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Synthetic Genes Give Cells Something to Remember

"Proof-of-principle" for synthetic biologists opens doors to myriad applications—such as monitoring the environment or the growth of tumors
memory loop video



COURTESY OF PAMELA SILVER LAB
A genetic feedback loop installed in a yeast cell, the first of these circuits to be built in a eukaryotic cell—one with membrane-bound structures, such as a nucleus—may allow scientists to construct cells that can remember when they've been exposed to certain signals, a development that could one day halt the spread of cancer and better assess environmental damage.

Such a project—involving new gene construction, a predictive behavioral model, and the synthesis of their desired functions—is a major step forward for the fledgling field of synthetic biology, which seeks to better understand and co-opt the machinery of cells.

"Synthetic biology is a new area that's really exciting to young scientists—to have things begin to work in this way is a sort of validation of the field," says Pamela Silver, a professor of systems biology at Harvard University Medical School and co-author of a study demonstrating one of the first synthetic restructurings of a eukaryotic cell that is described in the journal Genes & Development. "Even though these are sort of demonstration experiments" (indicating that the technology is feasible), "they can be carried over into applications."

Among the possible applications, says Silver, would be tinkering with cells so that they can be used to assess the severity of an environmental incident, such as an oil spill, when they activate synthesized genes that respond to the presence of certain chemical. They could also be jerry-rigged to recognize and quantify the amount of DNA damage they have sustained—a development that would be helpful in preventing and combating diseases such as cancer.

Silver and her team constructed two new genes that would code for two artificial proteins designed to behave as transcription factors (proteins that control the amount of other proteins that a particular gene can make.) The genes for each transcription factor were made from different bits of DNA that code for the functional parts of proteins, such as a domain that can bind to DNA and another that provides the protein with access to the cell's nucleus.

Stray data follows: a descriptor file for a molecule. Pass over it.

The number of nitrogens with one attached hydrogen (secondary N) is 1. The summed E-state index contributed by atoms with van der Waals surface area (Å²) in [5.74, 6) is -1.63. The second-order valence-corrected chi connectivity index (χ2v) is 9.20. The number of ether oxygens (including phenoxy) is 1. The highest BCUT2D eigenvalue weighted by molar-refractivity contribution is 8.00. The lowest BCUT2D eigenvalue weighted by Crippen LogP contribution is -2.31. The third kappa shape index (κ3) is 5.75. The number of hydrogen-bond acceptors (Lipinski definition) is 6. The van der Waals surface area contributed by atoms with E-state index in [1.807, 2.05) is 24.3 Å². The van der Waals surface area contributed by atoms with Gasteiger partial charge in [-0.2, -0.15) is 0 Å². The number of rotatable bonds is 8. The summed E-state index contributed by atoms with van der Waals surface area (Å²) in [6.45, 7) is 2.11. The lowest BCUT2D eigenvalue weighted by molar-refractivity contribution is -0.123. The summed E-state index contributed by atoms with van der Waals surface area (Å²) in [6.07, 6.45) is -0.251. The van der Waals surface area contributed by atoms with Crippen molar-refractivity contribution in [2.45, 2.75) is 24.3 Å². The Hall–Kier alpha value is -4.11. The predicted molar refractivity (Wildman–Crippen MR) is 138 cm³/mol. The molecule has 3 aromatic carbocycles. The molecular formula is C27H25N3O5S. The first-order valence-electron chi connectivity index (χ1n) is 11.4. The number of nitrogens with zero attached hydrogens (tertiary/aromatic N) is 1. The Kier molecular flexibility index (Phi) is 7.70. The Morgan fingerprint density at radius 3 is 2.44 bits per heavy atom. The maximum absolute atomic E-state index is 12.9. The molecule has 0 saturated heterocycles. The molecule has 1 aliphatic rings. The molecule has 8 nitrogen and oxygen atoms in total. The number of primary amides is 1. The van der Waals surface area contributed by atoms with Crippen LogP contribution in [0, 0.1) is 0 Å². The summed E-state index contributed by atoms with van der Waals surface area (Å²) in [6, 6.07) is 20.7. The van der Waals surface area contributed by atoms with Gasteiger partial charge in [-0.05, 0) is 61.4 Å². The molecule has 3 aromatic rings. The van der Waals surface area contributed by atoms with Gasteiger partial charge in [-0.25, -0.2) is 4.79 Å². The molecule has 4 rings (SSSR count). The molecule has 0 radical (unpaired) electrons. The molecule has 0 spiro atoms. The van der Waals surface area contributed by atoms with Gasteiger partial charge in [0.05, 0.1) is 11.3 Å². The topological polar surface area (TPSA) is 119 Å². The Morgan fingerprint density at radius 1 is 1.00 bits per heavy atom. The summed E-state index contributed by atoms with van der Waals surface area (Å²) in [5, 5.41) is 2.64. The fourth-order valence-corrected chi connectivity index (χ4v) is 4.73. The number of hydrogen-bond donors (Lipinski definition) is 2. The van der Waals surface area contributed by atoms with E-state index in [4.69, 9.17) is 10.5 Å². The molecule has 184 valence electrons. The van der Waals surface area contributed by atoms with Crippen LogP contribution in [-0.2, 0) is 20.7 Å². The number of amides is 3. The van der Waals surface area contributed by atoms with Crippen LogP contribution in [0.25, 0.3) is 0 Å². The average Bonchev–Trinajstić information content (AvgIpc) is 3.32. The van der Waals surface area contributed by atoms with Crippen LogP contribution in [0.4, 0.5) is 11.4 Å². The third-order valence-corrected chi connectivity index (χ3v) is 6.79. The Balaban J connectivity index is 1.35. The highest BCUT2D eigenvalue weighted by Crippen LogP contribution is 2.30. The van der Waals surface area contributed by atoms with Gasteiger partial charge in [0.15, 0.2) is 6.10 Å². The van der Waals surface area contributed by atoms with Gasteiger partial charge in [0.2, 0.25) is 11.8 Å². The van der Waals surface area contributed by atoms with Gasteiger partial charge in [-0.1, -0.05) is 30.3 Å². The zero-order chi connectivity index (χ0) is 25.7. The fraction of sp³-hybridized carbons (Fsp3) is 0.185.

In a nutshell, the researchers set up a system in which the yeast cell would activate the first of the implanted genes and its corresponding transcription factor (tasked with switching on the second gene) when exposed to the sugar galactose. The second gene would then manufacture its corresponding transcription factor, which was designed to bind to and ratchet up the activity of the same gene that created it.

This created a closed loop that did little to affect the normal life of the cell. Because of the looping effect that the second transcription factor had on its own gene, the second transcription factor continued to be manufactured even when galactose was eliminated from the cells' environment (thus shutting off the activity of the first gene). Silver says that this effectively sustains the memory of galactose exposure.

"Think of it as you expose the cells to something and then you take it away, but they remember that they saw it," she says. "Imagine going forward [that] you might want to build a cell that not only told you it was exposed to something but it could tell you how much or when." Silver says her lab will try to build such a cell that they can then implant into mammals to detect and report on the extent of harm caused by UV radiation, which damages DNA and is a risk factor in the development of cancer.

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